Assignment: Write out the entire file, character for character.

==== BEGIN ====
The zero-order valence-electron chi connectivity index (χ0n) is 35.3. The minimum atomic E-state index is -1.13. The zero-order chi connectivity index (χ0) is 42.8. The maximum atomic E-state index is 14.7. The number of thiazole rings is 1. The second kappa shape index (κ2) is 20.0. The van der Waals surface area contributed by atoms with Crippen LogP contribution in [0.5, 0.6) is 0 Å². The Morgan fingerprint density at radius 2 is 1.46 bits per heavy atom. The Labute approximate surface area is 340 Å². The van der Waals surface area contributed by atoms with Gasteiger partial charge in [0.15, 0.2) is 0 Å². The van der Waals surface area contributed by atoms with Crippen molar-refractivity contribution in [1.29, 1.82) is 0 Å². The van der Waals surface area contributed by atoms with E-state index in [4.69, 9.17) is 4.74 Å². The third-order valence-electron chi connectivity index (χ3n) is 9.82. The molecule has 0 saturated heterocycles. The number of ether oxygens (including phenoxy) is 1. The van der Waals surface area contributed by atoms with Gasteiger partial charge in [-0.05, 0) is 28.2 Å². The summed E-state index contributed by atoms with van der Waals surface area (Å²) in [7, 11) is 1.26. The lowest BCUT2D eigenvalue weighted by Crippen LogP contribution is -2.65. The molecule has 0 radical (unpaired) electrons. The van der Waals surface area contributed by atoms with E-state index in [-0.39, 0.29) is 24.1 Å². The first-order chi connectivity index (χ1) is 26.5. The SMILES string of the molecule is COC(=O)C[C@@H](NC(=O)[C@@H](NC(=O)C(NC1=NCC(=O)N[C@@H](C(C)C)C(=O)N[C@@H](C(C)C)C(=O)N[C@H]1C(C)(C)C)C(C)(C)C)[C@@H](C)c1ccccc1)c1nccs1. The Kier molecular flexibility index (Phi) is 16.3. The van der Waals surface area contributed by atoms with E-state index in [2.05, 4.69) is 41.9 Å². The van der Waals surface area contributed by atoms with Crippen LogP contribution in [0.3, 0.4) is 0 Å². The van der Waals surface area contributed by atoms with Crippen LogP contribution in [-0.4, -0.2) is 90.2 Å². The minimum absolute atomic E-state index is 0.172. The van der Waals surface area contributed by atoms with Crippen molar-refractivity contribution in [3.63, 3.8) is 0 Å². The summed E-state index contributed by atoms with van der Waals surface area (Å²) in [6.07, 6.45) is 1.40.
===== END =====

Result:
The zero-order valence-electron chi connectivity index (χ0n) is 35.3. The minimum atomic E-state index is -1.13. The zero-order chi connectivity index (χ0) is 42.8. The maximum atomic E-state index is 14.7. The number of thiazole rings is 1. The second kappa shape index (κ2) is 20.0. The van der Waals surface area contributed by atoms with Crippen LogP contribution in [0.5, 0.6) is 0 Å². The Morgan fingerprint density at radius 2 is 1.46 bits per heavy atom. The Labute approximate surface area is 340 Å². The van der Waals surface area contributed by atoms with Gasteiger partial charge in [0.15, 0.2) is 0 Å². The van der Waals surface area contributed by atoms with Crippen molar-refractivity contribution in [1.29, 1.82) is 0 Å². The van der Waals surface area contributed by atoms with E-state index in [4.69, 9.17) is 4.74 Å². The third-order valence-electron chi connectivity index (χ3n) is 9.82. The molecule has 0 saturated heterocycles. The number of ether oxygens (including phenoxy) is 1. The van der Waals surface area contributed by atoms with Gasteiger partial charge in [-0.05, 0) is 28.2 Å². The summed E-state index contributed by atoms with van der Waals surface area (Å²) in [7, 11) is 1.26. The lowest BCUT2D eigenvalue weighted by Crippen LogP contribution is -2.65. The molecule has 0 radical (unpaired) electrons. The van der Waals surface area contributed by atoms with E-state index in [-0.39, 0.29) is 24.1 Å². The first-order chi connectivity index (χ1) is 26.5. The SMILES string of the molecule is COC(=O)C[C@@H](NC(=O)[C@@H](NC(=O)C(NC1=NCC(=O)N[C@@H](C(C)C)C(=O)N[C@@H](C(C)C)C(=O)N[C@H]1C(C)(C)C)C(C)(C)C)[C@@H](C)c1ccccc1)c1nccs1. The Kier molecular flexibility index (Phi) is 16.3. The van der Waals surface area contributed by atoms with E-state index in [2.05, 4.69) is 41.9 Å². The van der Waals surface area contributed by atoms with Crippen LogP contribution in [0.3, 0.4) is 0 Å². The van der Waals surface area contributed by atoms with Crippen LogP contribution in [-0.4, -0.2) is 90.2 Å². The minimum absolute atomic E-state index is 0.172. The van der Waals surface area contributed by atoms with Crippen molar-refractivity contribution in [3.63, 3.8) is 0 Å². The summed E-state index contributed by atoms with van der Waals surface area (Å²) in [6.07, 6.45) is 1.40.